Saturday, November 15, 2014


Directed, shot, and edited by Steven Soderbergh and written by Lem Dobbs, Haywire is the story of a spy who is betrayed by her organization as she seeks revenge while uncovering a conspiracy that is going against her. The film is an action-thriller where a woman whose job was to help a company as she realizes that there’s more at stake as she is a pawn of a big scheme. Starring Gina Carano, Ewan McGregor, Michael Fassbender, Channing Tatum, Michael Angarano, Antonio Banderas, and Michael Douglas. Haywire is a stylish yet entertaining film from Steven Soderbergh.

The film is an exploration of betrayal where a woman, who is hired by a private organization to retrieve hostages and kill targets, becomes part of a conspiracy where that organization tries to get rid of her. While it is a premise that is very simple, it is a film that is about a group of people who try to play a scheme where those of power become either corrupt or be caught off guard. Lem Dobbs’ screenplay doesn’t just explore what governments do to take care of situations but how certain individuals are willing to compromise them. In the middle of this is Mallory Kane (Gina Carano) who is just someone that does her job as she learns she is betrayed when an assignment she reluctantly takes part in is merely more of an attempt to eliminate her.

The first half of the story is about Kane being betrayed and what does she do as the narrative is largely told in flashback after a meeting a colleague has gone bad as she takes a hostage and tells him what is going on. The second half is about Kane exacting her revenge and why she gets betrayed as it involves all sorts of things about government involvements. Especially as it plays into ideas of capitalism and corruption in a world where the rules are changing and some in the old order are out of the loop. These things would motivate Kane into not just take action but also confront those who are running the show.

Steven Soderbergh’s direction is very stylish not just in his approach in creating a film that is thrilling and action-packed. It’s also a film where it’s quite engaging in the way the mystery unfolds and how it’s being told. Shot in various locations in two different continents, the film has something that feels big but also very intimate in some of the compositions that Soderbergh makes. Much of it involves close-ups and medium shots while some of the action scenes are presented in wide shots such as a chase scene in Dublin involving cops as there’s an intricacy to the way Soderbergh presents the sequence.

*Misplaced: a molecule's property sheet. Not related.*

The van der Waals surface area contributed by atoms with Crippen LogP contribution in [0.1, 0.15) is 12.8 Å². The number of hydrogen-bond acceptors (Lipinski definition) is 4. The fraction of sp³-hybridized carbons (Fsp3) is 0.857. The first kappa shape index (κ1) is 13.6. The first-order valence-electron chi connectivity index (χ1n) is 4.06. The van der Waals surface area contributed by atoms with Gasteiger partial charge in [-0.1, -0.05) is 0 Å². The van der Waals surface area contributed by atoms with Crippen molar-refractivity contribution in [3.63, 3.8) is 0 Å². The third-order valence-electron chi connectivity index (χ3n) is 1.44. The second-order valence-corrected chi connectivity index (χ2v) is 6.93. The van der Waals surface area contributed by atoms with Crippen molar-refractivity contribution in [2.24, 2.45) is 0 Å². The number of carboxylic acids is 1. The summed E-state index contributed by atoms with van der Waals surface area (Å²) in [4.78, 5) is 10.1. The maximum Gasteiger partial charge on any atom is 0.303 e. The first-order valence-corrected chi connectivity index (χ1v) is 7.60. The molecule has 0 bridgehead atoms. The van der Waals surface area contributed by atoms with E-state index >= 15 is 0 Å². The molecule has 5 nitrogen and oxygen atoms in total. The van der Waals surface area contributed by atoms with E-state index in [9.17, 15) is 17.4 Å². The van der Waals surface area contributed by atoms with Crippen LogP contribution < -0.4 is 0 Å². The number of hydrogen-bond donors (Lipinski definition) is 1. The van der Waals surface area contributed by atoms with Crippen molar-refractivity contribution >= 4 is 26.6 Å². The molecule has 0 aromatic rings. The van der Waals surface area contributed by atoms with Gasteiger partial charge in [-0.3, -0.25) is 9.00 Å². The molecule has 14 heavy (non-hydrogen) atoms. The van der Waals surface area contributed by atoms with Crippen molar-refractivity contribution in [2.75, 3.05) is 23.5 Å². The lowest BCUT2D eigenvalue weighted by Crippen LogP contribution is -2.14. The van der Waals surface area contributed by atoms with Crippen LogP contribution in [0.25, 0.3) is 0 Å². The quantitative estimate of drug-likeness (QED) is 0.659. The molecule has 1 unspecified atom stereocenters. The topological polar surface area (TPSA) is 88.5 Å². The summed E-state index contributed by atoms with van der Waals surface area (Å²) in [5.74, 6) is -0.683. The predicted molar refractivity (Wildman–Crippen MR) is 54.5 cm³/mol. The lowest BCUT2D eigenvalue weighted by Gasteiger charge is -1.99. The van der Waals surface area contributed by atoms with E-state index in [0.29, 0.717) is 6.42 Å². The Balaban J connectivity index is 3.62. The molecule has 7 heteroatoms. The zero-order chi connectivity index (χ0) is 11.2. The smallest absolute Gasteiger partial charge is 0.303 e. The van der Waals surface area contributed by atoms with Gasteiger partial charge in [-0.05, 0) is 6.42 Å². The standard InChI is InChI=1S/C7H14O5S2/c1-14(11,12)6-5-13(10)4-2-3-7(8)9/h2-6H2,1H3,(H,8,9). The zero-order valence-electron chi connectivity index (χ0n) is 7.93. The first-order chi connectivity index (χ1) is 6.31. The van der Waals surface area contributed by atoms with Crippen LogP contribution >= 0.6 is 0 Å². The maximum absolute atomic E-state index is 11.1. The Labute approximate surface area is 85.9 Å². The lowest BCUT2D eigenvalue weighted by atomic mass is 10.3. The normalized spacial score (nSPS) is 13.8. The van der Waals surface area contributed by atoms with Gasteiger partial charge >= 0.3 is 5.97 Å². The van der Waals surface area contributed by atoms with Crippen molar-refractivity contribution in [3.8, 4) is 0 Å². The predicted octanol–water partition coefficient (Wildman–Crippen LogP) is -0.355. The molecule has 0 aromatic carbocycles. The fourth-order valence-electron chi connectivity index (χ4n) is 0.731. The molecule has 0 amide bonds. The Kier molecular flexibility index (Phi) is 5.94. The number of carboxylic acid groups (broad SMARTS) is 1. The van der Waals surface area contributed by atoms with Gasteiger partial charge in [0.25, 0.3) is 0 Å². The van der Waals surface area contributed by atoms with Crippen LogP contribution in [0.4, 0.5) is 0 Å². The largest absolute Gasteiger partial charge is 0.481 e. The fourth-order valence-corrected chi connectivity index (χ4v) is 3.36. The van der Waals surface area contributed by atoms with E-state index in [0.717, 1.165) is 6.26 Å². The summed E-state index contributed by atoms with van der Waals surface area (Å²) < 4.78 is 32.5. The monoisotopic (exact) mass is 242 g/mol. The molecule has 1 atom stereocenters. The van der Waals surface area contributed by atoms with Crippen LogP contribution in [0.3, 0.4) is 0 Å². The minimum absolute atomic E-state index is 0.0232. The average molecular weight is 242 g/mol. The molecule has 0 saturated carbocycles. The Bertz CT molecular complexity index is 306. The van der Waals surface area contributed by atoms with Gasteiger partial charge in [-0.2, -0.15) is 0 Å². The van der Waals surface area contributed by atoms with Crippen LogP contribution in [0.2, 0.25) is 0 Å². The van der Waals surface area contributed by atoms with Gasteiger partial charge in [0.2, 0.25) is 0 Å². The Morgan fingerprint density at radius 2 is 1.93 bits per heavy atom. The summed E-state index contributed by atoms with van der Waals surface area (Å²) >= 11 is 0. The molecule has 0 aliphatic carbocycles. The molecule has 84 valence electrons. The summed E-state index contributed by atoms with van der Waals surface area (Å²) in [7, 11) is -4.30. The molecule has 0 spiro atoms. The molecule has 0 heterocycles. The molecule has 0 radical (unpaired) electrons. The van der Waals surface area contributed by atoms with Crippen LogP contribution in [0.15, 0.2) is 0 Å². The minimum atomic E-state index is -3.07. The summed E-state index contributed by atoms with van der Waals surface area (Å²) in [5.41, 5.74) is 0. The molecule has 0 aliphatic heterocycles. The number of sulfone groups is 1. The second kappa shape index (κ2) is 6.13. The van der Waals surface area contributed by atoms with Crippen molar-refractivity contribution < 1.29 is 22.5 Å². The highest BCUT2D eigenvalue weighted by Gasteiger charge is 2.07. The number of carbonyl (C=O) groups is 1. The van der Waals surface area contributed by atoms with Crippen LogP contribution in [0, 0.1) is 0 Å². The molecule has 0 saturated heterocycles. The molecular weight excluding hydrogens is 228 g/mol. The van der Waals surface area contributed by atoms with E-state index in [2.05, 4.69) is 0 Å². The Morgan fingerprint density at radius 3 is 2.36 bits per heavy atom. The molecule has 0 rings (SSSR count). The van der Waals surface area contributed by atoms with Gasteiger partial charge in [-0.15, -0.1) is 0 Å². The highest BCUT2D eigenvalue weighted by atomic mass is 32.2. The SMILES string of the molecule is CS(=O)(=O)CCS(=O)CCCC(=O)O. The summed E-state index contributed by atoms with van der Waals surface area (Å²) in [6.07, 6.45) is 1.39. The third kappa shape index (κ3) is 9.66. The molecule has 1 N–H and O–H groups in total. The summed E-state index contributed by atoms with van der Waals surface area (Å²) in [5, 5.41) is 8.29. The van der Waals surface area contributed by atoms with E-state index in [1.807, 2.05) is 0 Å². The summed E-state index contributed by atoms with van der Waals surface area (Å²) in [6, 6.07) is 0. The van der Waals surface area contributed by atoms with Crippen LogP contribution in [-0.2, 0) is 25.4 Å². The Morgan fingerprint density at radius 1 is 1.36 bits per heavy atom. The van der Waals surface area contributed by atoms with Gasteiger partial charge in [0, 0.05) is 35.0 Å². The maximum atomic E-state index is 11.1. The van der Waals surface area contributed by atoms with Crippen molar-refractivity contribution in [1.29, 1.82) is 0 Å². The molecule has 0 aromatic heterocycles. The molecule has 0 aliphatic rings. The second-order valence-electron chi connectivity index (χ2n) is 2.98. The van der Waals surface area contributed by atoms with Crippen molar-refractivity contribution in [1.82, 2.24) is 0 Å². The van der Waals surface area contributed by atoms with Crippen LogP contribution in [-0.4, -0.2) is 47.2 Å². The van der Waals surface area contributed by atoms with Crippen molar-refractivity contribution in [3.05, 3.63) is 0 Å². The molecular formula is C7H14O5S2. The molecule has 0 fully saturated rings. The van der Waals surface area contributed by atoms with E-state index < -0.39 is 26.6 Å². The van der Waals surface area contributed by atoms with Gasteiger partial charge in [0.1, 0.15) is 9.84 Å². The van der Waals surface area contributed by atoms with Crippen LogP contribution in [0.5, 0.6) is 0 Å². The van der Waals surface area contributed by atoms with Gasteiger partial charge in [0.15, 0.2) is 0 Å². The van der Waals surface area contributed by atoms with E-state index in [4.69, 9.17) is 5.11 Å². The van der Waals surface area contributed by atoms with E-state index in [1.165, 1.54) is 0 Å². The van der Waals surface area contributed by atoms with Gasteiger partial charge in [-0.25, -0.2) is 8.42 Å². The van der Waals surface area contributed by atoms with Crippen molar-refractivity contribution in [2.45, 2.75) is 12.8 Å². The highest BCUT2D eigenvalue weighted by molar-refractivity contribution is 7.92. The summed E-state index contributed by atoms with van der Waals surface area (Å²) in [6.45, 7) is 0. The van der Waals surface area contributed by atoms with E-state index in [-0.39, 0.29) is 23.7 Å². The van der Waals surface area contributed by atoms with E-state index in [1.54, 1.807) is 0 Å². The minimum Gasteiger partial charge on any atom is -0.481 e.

Serving as cinematographer in his Peter Andrews alias and editor in his Mary Ann Bernard alias, there are some unique images to the look of the film in terms of how the interiors are lit while Soderbergh uses a lot of blue filters for the scenes set in upstate New York. Soderbergh’s editing definitely has a lot of unique rhythms in the way the action and fights are presented yet he keeps it straightforward in order to maintain the air of suspense. Even as it would lead to confrontations and questions about the way the world works. Overall, Soderbergh creates a very intelligent yet riveting thriller about a woman going after those who betrayed her.

Production designer Howard Cummings, with set decorator Barbara Munch and art director James F. Oberlander, does excellent work with the look of the home where Kane‘s father lived in as well as the government offices and house that Kane goes to with a MI-6 agent. Costume designer Shoshana Rubin does nice work with the costumes as most of it is casual with the exception of the dress that Kane wears for a party. Visual effects supervisor John Kennedy does terrific work with the few visual effects shots in the film such as a scene in upstate New York where Kane tries to evade the police. Sound editor Larry Blake does fantastic work with the sound from the way punches and kicks are heard to the sound of sirens in some of the film‘s action scenes. The film’s music by David Holmes is brilliant for its mixture of funk and jazz to play into the energy of the film with some electronic pieces for the suspense and drama.